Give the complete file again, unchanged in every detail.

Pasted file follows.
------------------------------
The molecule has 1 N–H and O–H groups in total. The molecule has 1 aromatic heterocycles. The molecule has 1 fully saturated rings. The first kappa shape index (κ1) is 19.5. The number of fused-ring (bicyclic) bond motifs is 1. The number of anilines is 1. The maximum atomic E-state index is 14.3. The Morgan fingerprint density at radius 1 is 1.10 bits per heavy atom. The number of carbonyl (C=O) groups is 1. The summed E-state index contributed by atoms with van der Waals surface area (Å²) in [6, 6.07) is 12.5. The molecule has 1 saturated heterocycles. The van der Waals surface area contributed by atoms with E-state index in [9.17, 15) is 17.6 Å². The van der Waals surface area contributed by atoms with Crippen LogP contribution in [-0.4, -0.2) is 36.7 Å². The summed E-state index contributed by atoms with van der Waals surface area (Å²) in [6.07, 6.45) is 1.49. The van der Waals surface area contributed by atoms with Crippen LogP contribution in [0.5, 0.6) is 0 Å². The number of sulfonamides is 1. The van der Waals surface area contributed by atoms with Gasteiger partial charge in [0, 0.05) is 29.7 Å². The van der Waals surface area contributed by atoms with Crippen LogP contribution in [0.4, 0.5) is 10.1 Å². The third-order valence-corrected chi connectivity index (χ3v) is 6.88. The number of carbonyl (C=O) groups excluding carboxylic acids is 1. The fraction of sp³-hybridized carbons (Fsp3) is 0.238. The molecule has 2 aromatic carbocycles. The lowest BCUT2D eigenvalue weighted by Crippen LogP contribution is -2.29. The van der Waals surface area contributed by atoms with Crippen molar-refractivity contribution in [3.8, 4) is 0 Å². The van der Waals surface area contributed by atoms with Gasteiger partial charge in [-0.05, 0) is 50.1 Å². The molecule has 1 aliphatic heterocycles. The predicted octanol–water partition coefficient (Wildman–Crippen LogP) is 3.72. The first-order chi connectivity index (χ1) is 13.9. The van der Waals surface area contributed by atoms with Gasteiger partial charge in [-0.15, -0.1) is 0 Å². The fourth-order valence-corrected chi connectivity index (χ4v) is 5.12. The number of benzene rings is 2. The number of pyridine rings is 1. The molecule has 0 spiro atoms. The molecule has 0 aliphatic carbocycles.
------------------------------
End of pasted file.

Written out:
The molecule has 1 N–H and O–H groups in total. The molecule has 1 aromatic heterocycles. The molecule has 1 fully saturated rings. The first kappa shape index (κ1) is 19.5. The number of fused-ring (bicyclic) bond motifs is 1. The number of anilines is 1. The maximum atomic E-state index is 14.3. The Morgan fingerprint density at radius 1 is 1.10 bits per heavy atom. The number of carbonyl (C=O) groups is 1. The summed E-state index contributed by atoms with van der Waals surface area (Å²) in [6, 6.07) is 12.5. The molecule has 1 saturated heterocycles. The van der Waals surface area contributed by atoms with E-state index in [9.17, 15) is 17.6 Å². The van der Waals surface area contributed by atoms with Crippen LogP contribution in [-0.4, -0.2) is 36.7 Å². The summed E-state index contributed by atoms with van der Waals surface area (Å²) in [6.07, 6.45) is 1.49. The van der Waals surface area contributed by atoms with Crippen LogP contribution in [0.5, 0.6) is 0 Å². The number of sulfonamides is 1. The van der Waals surface area contributed by atoms with Gasteiger partial charge in [0, 0.05) is 29.7 Å². The van der Waals surface area contributed by atoms with Crippen LogP contribution in [0.4, 0.5) is 10.1 Å². The third-order valence-corrected chi connectivity index (χ3v) is 6.88. The number of carbonyl (C=O) groups excluding carboxylic acids is 1. The fraction of sp³-hybridized carbons (Fsp3) is 0.238. The molecule has 2 aromatic carbocycles. The lowest BCUT2D eigenvalue weighted by Crippen LogP contribution is -2.29. The van der Waals surface area contributed by atoms with Crippen molar-refractivity contribution in [3.8, 4) is 0 Å². The van der Waals surface area contributed by atoms with Gasteiger partial charge in [-0.05, 0) is 50.1 Å². The molecule has 1 aliphatic heterocycles. The predicted octanol–water partition coefficient (Wildman–Crippen LogP) is 3.72. The first-order chi connectivity index (χ1) is 13.9. The van der Waals surface area contributed by atoms with Gasteiger partial charge in [-0.15, -0.1) is 0 Å². The fourth-order valence-corrected chi connectivity index (χ4v) is 5.12. The number of benzene rings is 2. The number of pyridine rings is 1. The molecule has 0 spiro atoms. The molecule has 0 aliphatic carbocycles.